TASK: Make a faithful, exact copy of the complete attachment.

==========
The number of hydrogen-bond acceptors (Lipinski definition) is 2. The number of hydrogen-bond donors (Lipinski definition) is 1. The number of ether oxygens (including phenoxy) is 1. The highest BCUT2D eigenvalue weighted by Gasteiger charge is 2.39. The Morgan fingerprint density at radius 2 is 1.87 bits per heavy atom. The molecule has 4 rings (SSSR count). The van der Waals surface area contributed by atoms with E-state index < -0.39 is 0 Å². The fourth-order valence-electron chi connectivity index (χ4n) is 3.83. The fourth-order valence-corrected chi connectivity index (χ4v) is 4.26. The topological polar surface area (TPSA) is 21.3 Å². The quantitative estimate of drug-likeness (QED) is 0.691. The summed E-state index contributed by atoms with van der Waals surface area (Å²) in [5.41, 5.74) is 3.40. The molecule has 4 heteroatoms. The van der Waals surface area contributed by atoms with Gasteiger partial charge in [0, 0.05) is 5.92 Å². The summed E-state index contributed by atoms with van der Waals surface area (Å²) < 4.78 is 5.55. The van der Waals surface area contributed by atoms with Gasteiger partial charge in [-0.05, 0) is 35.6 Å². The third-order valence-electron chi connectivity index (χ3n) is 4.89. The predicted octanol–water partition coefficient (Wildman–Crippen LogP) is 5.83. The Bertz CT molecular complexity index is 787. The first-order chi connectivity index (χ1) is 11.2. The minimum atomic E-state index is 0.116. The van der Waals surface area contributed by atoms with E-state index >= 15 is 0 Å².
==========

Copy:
The number of hydrogen-bond acceptors (Lipinski definition) is 2. The number of hydrogen-bond donors (Lipinski definition) is 1. The number of ether oxygens (including phenoxy) is 1. The highest BCUT2D eigenvalue weighted by Gasteiger charge is 2.39. The Morgan fingerprint density at radius 2 is 1.87 bits per heavy atom. The molecule has 4 rings (SSSR count). The van der Waals surface area contributed by atoms with E-state index < -0.39 is 0 Å². The fourth-order valence-electron chi connectivity index (χ4n) is 3.83. The fourth-order valence-corrected chi connectivity index (χ4v) is 4.26. The topological polar surface area (TPSA) is 21.3 Å². The quantitative estimate of drug-likeness (QED) is 0.691. The summed E-state index contributed by atoms with van der Waals surface area (Å²) in [5.41, 5.74) is 3.40. The molecule has 4 heteroatoms. The van der Waals surface area contributed by atoms with Gasteiger partial charge in [0, 0.05) is 5.92 Å². The summed E-state index contributed by atoms with van der Waals surface area (Å²) < 4.78 is 5.55. The van der Waals surface area contributed by atoms with Gasteiger partial charge in [-0.05, 0) is 35.6 Å². The third-order valence-electron chi connectivity index (χ3n) is 4.89. The predicted octanol–water partition coefficient (Wildman–Crippen LogP) is 5.83. The Bertz CT molecular complexity index is 787. The first-order chi connectivity index (χ1) is 11.2. The minimum atomic E-state index is 0.116. The van der Waals surface area contributed by atoms with E-state index >= 15 is 0 Å².